The RAAF tested the ability of its F/A-18F Super Hornets to use its AGM-154C Joint Stand-off Weapon (JSOW) in October 2010 by releasing two JSOWs at the Woomera Test Range in South Australia to successfully attack separate hardened concrete bunkers, destroying both. The test represented its first live firings performed outside of the United States by the Super Hornet.

Armed with a blast/fragmentation warhead, the AGM-154C has a maximum glide range of around 130km when released from a height of 12,000 metres.

The JSOW has an integrated GPS-inertial navigation system and terminal uncooled infrared seeker that guides the weapon to the target. The JSOW C carries a single BROACH warhead that has blast, fragmentation and penetration effects.

JSOW is integrated on all variants of the F/A-18 and will be integrated on the F-35 Joint Strike Fighter.


By acquiring and introducing into service a range of stand-off missiles for their classic F/A-18A/B Hornets and F/A-18F Super Hornets, the RAAF have assembled a formidable arsenal of weapons although it is to be hoped that they never have to be used in anger.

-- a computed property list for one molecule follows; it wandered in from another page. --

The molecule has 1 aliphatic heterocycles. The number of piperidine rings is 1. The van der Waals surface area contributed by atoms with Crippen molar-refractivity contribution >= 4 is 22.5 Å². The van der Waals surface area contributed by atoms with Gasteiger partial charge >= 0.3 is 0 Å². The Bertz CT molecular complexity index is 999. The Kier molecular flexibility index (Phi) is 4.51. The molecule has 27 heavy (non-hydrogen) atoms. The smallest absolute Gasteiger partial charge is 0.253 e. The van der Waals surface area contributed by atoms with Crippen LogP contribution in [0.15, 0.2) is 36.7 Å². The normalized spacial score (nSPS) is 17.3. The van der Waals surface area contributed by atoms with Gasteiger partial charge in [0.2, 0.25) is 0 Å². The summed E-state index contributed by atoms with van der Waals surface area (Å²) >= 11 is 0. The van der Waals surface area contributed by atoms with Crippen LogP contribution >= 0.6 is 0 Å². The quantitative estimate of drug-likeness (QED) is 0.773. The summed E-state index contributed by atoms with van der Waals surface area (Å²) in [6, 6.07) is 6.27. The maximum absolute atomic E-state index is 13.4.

There is considerable future proofing in that these missiles will also be integrated into the weapons load of the RAAF’s F-35A JSFs when they come into service around 2020. Unfortunately the problem with carrying missiles on wing pylons, rather than in the body of the aircraft, is that a proportion of JSF stealth capability is lost.

Having missiles that can be released at considerable distances from their targets, yet strike those same targets with precision in all weather conditions, by day or night, the RAAF will continue to make good its mission to “provide air and space power for Australia’s security.”

APDR at a glance